No. 742 - Cambridge - The Uniting (Congregational) Church - (1843-2007)

Cambridge is a suburb in the greater Hobart area and which in recent years has developed into an industrial estate and a commuter town. In the very early period the Cambridge area was known as Hollow Tree.

The early history of the Congregational Chapel at Cambridge is poorly recorded. The chapel opened on Easter Monday, 17 April 1843. It is purportedly designed by the former convict architect James Blackburn. Although no description of the opening ceremony survives, an advertisement in the Colonial Times reveals that the service was conducted by Reverend Joseph Beazley, of Green Ponds (Kempton). One account of the chapel’s establishment states:

“The church was formed as a result of the action of a former member of the Brisbane Street Chapel at Hobart, who, on taking up residence at Hollow Tree,….invited the Rev. Joseph Beazley, the founder of the Kempton Church, to conduct services in the district. Accordingly, until his departure from Tasmania in 1847, Mr Beazley held occasional services in the district, as also did the Rev. Morrison…. It was not until 1846, however, that the first resident minister was appointed to Cambridge. He was the Rev. William Day, formerly a missionary at Samoa”.

Following William Day’s appointment, over a period of five years a rapid succession of itinerant ministers attended to services at Cambridge and it appears that at times the church struggled to remain viable. With the appointment of Reverend Henry Giles in 1854, a Sunday school was reestablished and a missionary’s house was built on the chapel property. Not long after the house was built it was destroyed in a fire and the church again relied on the services of itinerant ministers.

From the late 1860s the church began to flourish as the population of the district grew. It was during this time that a gallery was erected to accomodate a sizeable congregation.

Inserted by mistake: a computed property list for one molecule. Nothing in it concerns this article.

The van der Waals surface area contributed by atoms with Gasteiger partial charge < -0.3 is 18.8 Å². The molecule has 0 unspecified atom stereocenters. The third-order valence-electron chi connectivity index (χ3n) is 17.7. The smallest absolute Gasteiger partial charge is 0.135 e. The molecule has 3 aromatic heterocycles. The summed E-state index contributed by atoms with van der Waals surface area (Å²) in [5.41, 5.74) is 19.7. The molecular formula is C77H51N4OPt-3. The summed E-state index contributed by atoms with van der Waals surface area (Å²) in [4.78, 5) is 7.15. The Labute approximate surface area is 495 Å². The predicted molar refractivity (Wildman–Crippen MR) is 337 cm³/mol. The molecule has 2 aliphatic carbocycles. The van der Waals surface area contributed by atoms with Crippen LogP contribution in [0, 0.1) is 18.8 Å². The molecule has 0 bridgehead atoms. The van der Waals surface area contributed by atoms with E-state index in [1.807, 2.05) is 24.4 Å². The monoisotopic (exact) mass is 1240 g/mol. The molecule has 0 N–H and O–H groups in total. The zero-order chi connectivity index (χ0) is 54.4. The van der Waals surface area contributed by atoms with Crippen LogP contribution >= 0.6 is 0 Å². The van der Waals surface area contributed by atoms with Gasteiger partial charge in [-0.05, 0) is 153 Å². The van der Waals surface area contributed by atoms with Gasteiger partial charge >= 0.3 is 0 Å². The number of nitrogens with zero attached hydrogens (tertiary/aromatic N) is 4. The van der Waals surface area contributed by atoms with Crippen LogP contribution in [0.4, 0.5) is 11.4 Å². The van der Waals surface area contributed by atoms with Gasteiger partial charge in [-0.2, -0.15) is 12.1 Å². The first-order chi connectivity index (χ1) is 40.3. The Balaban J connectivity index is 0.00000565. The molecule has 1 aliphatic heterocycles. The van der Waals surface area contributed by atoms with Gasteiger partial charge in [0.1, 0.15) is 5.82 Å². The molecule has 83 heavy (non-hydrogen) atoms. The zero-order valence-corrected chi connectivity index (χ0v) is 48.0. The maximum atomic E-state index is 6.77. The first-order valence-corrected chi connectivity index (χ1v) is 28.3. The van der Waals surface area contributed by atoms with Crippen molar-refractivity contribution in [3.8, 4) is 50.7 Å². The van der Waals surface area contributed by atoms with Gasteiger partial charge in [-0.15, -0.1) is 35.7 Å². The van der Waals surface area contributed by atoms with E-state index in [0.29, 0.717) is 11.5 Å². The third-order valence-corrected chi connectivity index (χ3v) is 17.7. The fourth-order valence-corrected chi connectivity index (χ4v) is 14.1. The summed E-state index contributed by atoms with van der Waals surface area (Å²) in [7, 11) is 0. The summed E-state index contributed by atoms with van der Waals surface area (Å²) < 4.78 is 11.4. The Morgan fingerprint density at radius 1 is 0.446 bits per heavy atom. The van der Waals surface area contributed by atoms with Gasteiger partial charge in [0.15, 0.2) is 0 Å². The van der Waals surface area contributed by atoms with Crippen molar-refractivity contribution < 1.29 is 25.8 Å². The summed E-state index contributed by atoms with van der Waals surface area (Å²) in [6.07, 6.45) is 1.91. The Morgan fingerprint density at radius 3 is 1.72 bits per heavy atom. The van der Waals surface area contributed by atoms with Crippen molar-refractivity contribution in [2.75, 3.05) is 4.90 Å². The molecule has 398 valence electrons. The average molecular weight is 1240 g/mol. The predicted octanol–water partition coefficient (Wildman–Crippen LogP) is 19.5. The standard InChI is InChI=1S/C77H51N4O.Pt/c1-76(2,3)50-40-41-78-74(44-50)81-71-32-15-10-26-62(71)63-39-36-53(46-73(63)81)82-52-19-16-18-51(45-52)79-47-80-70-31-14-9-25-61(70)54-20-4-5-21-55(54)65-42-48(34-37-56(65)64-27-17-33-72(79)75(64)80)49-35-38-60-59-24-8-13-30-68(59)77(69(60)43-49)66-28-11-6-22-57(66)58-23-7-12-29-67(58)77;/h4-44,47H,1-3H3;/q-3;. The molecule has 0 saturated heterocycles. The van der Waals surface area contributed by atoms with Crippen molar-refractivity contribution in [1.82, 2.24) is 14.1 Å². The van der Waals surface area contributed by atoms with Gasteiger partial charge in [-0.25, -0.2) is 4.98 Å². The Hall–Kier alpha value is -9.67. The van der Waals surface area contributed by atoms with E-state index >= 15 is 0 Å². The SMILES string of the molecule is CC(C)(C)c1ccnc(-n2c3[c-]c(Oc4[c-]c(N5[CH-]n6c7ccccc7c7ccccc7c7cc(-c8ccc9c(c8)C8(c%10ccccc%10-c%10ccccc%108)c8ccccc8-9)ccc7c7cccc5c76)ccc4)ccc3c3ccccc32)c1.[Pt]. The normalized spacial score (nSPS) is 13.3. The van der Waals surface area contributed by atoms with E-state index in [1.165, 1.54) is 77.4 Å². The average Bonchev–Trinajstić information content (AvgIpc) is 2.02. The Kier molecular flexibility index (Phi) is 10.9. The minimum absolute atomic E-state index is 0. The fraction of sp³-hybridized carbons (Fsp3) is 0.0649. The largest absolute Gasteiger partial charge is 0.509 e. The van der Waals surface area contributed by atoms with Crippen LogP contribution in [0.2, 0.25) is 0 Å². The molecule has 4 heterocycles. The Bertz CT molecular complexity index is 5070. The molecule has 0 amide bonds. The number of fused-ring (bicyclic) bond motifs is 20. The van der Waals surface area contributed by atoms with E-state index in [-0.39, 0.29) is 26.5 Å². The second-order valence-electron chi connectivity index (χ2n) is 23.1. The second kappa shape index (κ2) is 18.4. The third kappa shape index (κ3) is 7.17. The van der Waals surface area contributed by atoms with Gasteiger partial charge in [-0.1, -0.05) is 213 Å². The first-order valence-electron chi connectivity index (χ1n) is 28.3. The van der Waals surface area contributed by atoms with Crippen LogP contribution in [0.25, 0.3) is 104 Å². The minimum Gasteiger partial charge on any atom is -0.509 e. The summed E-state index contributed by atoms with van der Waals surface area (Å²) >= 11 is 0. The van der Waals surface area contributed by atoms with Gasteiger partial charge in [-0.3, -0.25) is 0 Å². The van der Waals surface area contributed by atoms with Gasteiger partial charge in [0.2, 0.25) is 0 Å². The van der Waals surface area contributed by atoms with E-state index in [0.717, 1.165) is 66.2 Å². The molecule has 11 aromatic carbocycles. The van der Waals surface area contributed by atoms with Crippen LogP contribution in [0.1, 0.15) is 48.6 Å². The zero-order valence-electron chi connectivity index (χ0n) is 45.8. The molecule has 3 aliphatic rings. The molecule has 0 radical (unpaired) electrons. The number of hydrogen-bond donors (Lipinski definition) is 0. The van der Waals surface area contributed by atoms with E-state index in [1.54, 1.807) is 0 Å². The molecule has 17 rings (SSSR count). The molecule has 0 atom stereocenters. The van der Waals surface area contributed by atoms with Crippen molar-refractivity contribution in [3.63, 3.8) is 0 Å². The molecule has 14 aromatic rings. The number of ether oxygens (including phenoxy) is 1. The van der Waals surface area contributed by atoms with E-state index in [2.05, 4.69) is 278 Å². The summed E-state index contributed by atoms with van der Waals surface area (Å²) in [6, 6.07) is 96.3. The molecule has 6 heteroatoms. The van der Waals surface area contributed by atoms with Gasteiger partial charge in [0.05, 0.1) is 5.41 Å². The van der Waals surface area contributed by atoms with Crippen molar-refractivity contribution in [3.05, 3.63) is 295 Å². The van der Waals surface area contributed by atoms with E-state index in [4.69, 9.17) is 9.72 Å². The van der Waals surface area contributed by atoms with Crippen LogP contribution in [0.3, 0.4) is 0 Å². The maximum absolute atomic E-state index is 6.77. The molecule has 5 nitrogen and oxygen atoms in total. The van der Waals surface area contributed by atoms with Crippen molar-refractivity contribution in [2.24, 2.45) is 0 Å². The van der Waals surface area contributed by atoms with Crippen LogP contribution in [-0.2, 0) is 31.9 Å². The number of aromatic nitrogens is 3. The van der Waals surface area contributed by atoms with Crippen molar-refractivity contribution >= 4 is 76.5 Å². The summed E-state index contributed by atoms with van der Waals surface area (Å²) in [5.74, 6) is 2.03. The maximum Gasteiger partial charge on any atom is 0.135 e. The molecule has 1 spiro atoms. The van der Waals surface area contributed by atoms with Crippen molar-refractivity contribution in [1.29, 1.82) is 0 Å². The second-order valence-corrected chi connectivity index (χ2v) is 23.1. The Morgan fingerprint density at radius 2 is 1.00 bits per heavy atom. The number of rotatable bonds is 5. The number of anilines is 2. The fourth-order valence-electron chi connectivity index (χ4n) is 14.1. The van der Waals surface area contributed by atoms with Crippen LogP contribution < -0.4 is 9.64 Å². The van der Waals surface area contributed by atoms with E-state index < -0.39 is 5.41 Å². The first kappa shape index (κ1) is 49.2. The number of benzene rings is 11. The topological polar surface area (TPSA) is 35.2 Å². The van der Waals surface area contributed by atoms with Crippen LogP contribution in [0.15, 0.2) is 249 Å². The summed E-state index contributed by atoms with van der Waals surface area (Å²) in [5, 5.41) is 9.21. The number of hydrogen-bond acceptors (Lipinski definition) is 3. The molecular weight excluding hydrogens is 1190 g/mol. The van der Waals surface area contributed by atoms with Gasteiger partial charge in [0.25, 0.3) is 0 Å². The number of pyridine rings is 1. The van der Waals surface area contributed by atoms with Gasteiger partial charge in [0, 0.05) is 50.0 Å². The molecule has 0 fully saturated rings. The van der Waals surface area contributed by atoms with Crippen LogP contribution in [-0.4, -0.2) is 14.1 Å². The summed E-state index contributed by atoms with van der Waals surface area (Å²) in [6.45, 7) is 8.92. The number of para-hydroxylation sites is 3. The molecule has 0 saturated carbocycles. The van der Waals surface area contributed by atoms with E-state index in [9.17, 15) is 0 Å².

By the early 20th century the church had fallen into a state of disrepair and in 1914 a concerted effort was made to restore it:

“No one who has passed through Cambridge on the Sorell road can have failed to observe the solid old-fashioned little church of yellowish sandstone, which stands just by the side of the road, partly hidden by dark sombre pines, and with a small "God's acre" in which many of the pioneers of Cambridge have been laid to rest within a few yards of the church in which they once worshipped. It is a very old church, ….Of late some of the plaster of the old church has been falling down and there have been other signs that fairly extensive repairs are needed.…”.

It was some time after this report that the interior of the church was lined with pine but apart from repairs to the roof and stonework, the building has retained its original form.

A final anecdote about the church, or at least its cemetery, comes from the 1950s when a correspondent to the Hobart Mercury complained:

“While motoring through Cambridge, I was astonished to see two men planting potatoes in the cemetery. I was informed it is still used as a burial ground. Surely the health authorities can do something”.

As the only church at Cambridge, the church was attended by worshippers from several congregations. In the1970s the Cambridge Congregational Church joined the Uniting Church and remained in use until it was closed and sold in 2007. The church is now owned and maintained by Millingtons Funerals and the cemetery is still in use. The church and its historical contents are well preserved, including a memorial Honour Board to local men who gave their lives in the Great War.

* Photographs used in this article are my own - unless indicated otherwise.

Photo kindly supplied by Colin Chick

Photo kindly supplied by Colin Chick

Photo courtesy of Millington Funeral Directors (Mornington)

Memorial Honour Board - source: "Places of Pride" - photographer: Arthur Garland

Details of the Memorial Board and the fallen soldiers: Tasmanian Mail, July 1918
Advertisement: Colonial Mail, Tuesday 11 April 1843

A link to Grave Sites of Tasmania photographs of all the headstones in the cemetery is <HERE>


Colonial Mail, Tuesday 11 April 1843, page 1
Launceston Examiner, Saturday 23 December 1843, page 4
Mercury, Monday 27 April 1914, page 2
Tasmanian Mail, 25 July 1918, page 20
Mercury, Tuesday 7 August 1928, page 11
Mercury, Tuesday 25 February 1936, page 9

Sharples, Theo E. and Congregational Union of Tasmania.  Congregationalism in Tasmania, 1830-1977 : a brief history / compiled by Theo E. Sharples  Congregational Union of Tasmania Hobart  1977


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